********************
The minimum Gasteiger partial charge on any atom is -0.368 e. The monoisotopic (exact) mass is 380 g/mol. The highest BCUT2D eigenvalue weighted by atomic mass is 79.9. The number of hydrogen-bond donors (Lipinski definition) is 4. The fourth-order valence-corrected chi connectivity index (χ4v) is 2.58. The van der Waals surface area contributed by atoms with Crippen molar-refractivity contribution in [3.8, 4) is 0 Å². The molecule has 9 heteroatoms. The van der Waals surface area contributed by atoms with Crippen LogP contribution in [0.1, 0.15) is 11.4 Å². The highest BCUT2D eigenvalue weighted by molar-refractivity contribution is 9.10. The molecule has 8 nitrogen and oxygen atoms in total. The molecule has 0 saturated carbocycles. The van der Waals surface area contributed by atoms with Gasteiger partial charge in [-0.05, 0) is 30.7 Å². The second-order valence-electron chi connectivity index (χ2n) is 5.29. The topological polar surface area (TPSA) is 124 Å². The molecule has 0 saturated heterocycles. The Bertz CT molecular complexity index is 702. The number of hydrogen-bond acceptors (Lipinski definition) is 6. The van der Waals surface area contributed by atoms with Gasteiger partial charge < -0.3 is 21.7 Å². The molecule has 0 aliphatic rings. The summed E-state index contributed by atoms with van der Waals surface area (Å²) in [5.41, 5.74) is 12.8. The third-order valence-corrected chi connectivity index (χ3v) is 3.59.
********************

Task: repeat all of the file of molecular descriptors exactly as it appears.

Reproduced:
The minimum Gasteiger partial charge on any atom is -0.368 e. The monoisotopic (exact) mass is 380 g/mol. The highest BCUT2D eigenvalue weighted by atomic mass is 79.9. The number of hydrogen-bond donors (Lipinski definition) is 4. The fourth-order valence-corrected chi connectivity index (χ4v) is 2.58. The van der Waals surface area contributed by atoms with Crippen molar-refractivity contribution in [3.8, 4) is 0 Å². The molecule has 9 heteroatoms. The van der Waals surface area contributed by atoms with Crippen LogP contribution in [0.1, 0.15) is 11.4 Å². The highest BCUT2D eigenvalue weighted by molar-refractivity contribution is 9.10. The molecule has 8 nitrogen and oxygen atoms in total. The molecule has 0 saturated carbocycles. The van der Waals surface area contributed by atoms with Gasteiger partial charge in [-0.05, 0) is 30.7 Å². The second-order valence-electron chi connectivity index (χ2n) is 5.29. The topological polar surface area (TPSA) is 124 Å². The molecule has 0 saturated heterocycles. The Bertz CT molecular complexity index is 702. The number of hydrogen-bond acceptors (Lipinski definition) is 6. The van der Waals surface area contributed by atoms with Gasteiger partial charge < -0.3 is 21.7 Å². The molecule has 0 aliphatic rings. The summed E-state index contributed by atoms with van der Waals surface area (Å²) in [5.41, 5.74) is 12.8. The third-order valence-corrected chi connectivity index (χ3v) is 3.59.